Special Coverage

Technique Provides Security for Multi-Robot Systems
Bringing New Vision to Laser Material Processing Systems
NASA Tests Lasers’ Ability to Transmit Data from Space
Converting from Hydraulic Cylinders to Electric Actuators
Automating Optimization and Design Tasks Across Disciplines
Vibration Tables Shake Up Aerospace and Car Testing
Supercomputer Cooling System Uses Refrigerant to Replace Water
Computer Chips Calculate and Store in an Integrated Unit
Electron-to-Photon Communication for Quantum Computing

Detecting Negative Obstacles by Use of Radar

Changes in diffraction and reflection would be used to detect abrupt downslopes.

Because such wavelengths are comparable to the characteristic dimensions of terrain features associated with negative hazards, a significant amount of diffraction would occur at such features. In effect, the diffraction would afford a limited ability to see corners and to see around corners. Hence, the system might utilize diffraction to detect corners associated with negative obstacles. At the time of reporting the information for this article, preliminary analyses of diffraction at simple negative obstacles had been performed, but an explicit description of how the system would utilize diffraction was not available.

Posted in: Briefs, TSP, Electronics & Computers, Radar, Terrain
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Simulator for Testing Spacecraft Separation Devices

A report describes the main features of a system for testing pyrotechnic and mechanical devices used to separate spacecraft and modules of spacecraft during flight. The system includes a spacecraft simulator [also denoted a large mobility base (LMB)] equipped with air thrusters, sensors, and data-acquisition equipment. The spacecraft simulator floats on air bearings over an epoxy-covered concrete floor. This free-flotation arrangement enables simulation of motion in outer space in three degrees of freedom: translation along two orthogonal horizontal axes and rotation about a vertical axis. The system also includes a static stand. In one application, the system was used to test a boltretraction system (BRS) intended for separation of the lifting-body and deorbitpropulsion stages of the X-38 spacecraft. The LMB was connected via the BRS to the static stand, then pyrotechnic devices that actuate the BRS were fired. The separation distance and acceleration were measured. The report cites a document, not yet published at the time of reporting the information for this article, that is said to present additional detailed information.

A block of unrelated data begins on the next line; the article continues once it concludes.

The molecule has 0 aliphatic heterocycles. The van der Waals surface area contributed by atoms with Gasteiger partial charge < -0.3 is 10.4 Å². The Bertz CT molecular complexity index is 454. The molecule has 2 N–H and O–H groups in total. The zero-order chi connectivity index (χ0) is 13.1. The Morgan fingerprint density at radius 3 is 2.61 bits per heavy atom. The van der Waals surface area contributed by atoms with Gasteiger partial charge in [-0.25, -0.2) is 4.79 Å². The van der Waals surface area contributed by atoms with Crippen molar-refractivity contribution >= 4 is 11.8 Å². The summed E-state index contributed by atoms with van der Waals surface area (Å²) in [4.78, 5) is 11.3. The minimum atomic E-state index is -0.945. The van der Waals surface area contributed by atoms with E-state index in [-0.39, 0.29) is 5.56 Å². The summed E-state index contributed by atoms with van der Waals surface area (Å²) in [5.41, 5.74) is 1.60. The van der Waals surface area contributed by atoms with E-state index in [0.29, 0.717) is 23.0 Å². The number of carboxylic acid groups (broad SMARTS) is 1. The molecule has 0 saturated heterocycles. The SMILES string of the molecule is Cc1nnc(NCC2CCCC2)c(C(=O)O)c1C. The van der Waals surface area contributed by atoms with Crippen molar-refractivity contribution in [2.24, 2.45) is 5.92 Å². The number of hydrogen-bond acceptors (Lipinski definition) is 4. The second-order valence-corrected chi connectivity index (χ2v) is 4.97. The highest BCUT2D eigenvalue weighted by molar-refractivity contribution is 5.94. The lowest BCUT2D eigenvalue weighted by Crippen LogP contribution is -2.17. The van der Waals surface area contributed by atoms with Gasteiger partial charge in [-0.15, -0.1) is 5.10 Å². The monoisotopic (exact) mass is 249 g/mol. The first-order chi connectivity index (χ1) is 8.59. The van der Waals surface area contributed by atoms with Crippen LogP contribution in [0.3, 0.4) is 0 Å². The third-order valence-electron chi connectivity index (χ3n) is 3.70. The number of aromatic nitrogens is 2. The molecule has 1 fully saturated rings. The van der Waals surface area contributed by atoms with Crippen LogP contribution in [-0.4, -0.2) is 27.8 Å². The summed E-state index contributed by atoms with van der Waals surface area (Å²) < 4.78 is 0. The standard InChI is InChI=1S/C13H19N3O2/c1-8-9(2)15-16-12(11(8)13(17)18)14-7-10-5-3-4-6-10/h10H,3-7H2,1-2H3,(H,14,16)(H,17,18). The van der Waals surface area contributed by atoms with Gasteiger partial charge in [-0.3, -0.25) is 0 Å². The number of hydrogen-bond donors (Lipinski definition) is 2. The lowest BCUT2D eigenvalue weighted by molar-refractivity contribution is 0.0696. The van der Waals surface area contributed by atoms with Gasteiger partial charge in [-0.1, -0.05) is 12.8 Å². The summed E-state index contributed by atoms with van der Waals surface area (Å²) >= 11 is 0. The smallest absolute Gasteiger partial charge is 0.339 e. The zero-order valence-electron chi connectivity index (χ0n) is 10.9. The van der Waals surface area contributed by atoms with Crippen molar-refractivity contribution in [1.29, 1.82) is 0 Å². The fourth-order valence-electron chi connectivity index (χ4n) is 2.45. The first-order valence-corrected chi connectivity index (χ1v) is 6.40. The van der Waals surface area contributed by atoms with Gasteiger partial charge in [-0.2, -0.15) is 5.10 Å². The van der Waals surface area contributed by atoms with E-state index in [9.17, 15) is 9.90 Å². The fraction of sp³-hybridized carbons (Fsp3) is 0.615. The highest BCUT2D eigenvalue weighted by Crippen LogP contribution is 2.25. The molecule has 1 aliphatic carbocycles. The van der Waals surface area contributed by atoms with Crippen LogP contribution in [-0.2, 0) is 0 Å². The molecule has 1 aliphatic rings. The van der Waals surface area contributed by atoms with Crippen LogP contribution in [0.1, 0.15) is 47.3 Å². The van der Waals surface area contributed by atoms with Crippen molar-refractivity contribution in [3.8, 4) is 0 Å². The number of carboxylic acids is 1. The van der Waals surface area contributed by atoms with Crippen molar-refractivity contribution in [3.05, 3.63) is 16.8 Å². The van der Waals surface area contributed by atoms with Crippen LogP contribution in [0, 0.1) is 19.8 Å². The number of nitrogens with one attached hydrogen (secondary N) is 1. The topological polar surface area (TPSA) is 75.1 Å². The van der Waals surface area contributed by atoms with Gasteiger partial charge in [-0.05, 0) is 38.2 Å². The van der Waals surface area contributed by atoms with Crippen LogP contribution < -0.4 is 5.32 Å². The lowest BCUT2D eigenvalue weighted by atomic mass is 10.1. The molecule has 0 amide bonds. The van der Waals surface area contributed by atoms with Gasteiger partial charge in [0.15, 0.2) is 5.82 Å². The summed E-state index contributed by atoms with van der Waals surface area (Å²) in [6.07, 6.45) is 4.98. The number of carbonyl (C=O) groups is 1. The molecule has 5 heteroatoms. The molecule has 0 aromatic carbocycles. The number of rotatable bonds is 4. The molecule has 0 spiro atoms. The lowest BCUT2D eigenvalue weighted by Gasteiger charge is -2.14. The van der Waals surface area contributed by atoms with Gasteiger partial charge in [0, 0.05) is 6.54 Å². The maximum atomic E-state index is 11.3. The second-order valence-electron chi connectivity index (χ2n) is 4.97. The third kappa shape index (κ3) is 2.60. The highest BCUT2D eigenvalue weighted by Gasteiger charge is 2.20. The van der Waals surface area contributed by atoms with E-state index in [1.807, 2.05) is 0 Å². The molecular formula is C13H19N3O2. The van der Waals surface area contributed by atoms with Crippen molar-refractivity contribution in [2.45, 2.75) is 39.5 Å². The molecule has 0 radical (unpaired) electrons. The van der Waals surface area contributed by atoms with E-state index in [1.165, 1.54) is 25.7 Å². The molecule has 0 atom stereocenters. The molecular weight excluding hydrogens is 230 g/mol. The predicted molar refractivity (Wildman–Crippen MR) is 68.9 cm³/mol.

Posted in: Briefs, Test & Measurement, Test equipment and instrumentation, Spacecraft
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Apparatus for Hot Impact Testing of Material Specimens

It is not necessary to cool and reheat the furnace between tests.

An apparatus for positioning and holding material specimens is a major subsystem of a system for impact testing of the specimens at temperatures up to 1,500 °C. This apparatus and the rest of the system are designed especially for hot impact testing of advanced ceramics, composites, and coating materials.

Posted in: Briefs, Test & Measurement, Ceramics, Coatings, colorants, and finishes, Composite materials, Test equipment and instrumentation
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Instrument for Aircraft-Icing and Cloud- Physics Measurements

Data on cloud water content are deduced from hot-wire power levels.

The figure shows a compact, rugged, simple sensor head that is part of an instrumentation system for making measurements to characterize the severity of aircraft-icing conditions and/or to perform research on cloud physics. The quantities that are calculated from measurement data acquired by this system and that are used to quantify the severity of icing conditions include sizes of cloud water drops, cloud liquid water content (LWC), cloud ice water content (IWC), and cloud total water content (TWC).